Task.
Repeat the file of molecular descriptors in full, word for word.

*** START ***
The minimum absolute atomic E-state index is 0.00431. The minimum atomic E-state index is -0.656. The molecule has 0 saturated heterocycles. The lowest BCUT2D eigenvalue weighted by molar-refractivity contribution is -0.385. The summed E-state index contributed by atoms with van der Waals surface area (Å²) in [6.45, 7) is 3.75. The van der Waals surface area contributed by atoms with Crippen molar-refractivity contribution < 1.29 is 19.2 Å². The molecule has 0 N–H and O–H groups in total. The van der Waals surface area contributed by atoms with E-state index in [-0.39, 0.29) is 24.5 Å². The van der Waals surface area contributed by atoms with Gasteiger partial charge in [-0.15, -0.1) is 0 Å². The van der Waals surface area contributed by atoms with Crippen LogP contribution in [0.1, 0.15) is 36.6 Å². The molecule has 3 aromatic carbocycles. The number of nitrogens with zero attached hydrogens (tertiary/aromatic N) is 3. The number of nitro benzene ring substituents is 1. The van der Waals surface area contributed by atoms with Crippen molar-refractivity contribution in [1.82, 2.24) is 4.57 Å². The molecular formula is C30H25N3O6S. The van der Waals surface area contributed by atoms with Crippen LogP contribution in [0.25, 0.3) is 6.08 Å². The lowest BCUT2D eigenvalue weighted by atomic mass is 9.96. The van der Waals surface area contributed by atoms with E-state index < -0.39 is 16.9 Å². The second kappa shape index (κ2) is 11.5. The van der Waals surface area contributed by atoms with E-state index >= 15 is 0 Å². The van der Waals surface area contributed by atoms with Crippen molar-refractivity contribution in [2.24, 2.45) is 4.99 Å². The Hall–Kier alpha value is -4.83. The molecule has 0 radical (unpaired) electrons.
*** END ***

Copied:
The minimum absolute atomic E-state index is 0.00431. The minimum atomic E-state index is -0.656. The molecule has 0 saturated heterocycles. The lowest BCUT2D eigenvalue weighted by molar-refractivity contribution is -0.385. The summed E-state index contributed by atoms with van der Waals surface area (Å²) in [6.45, 7) is 3.75. The van der Waals surface area contributed by atoms with Crippen molar-refractivity contribution < 1.29 is 19.2 Å². The molecule has 0 N–H and O–H groups in total. The van der Waals surface area contributed by atoms with E-state index in [-0.39, 0.29) is 24.5 Å². The van der Waals surface area contributed by atoms with Gasteiger partial charge in [-0.15, -0.1) is 0 Å². The van der Waals surface area contributed by atoms with Crippen LogP contribution in [0.1, 0.15) is 36.6 Å². The molecule has 3 aromatic carbocycles. The number of nitrogens with zero attached hydrogens (tertiary/aromatic N) is 3. The number of nitro benzene ring substituents is 1. The van der Waals surface area contributed by atoms with Crippen molar-refractivity contribution in [1.82, 2.24) is 4.57 Å². The molecular formula is C30H25N3O6S. The van der Waals surface area contributed by atoms with Crippen LogP contribution in [0.25, 0.3) is 6.08 Å². The lowest BCUT2D eigenvalue weighted by atomic mass is 9.96. The van der Waals surface area contributed by atoms with E-state index < -0.39 is 16.9 Å². The second kappa shape index (κ2) is 11.5. The van der Waals surface area contributed by atoms with E-state index >= 15 is 0 Å². The van der Waals surface area contributed by atoms with Crippen molar-refractivity contribution in [2.24, 2.45) is 4.99 Å². The Hall–Kier alpha value is -4.83. The molecule has 0 radical (unpaired) electrons.